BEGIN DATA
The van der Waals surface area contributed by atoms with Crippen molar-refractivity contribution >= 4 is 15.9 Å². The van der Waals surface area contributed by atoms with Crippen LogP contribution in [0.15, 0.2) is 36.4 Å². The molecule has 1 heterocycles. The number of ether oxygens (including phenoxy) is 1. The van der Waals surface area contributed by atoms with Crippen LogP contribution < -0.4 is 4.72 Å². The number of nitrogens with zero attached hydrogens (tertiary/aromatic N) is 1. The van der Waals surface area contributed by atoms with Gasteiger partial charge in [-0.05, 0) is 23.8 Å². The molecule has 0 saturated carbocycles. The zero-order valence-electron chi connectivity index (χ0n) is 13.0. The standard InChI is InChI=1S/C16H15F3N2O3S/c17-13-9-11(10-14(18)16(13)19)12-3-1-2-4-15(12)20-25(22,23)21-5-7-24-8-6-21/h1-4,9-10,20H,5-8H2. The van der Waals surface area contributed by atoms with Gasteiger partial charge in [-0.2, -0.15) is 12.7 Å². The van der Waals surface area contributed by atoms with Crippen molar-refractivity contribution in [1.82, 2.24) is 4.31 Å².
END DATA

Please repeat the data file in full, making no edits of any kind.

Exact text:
The van der Waals surface area contributed by atoms with Crippen molar-refractivity contribution >= 4 is 15.9 Å². The van der Waals surface area contributed by atoms with Crippen LogP contribution in [0.15, 0.2) is 36.4 Å². The molecule has 1 heterocycles. The number of ether oxygens (including phenoxy) is 1. The van der Waals surface area contributed by atoms with Crippen LogP contribution < -0.4 is 4.72 Å². The number of nitrogens with zero attached hydrogens (tertiary/aromatic N) is 1. The van der Waals surface area contributed by atoms with Gasteiger partial charge in [-0.05, 0) is 23.8 Å². The molecule has 0 saturated carbocycles. The zero-order valence-electron chi connectivity index (χ0n) is 13.0. The standard InChI is InChI=1S/C16H15F3N2O3S/c17-13-9-11(10-14(18)16(13)19)12-3-1-2-4-15(12)20-25(22,23)21-5-7-24-8-6-21/h1-4,9-10,20H,5-8H2. The van der Waals surface area contributed by atoms with Gasteiger partial charge in [-0.2, -0.15) is 12.7 Å². The van der Waals surface area contributed by atoms with Crippen molar-refractivity contribution in [1.82, 2.24) is 4.31 Å².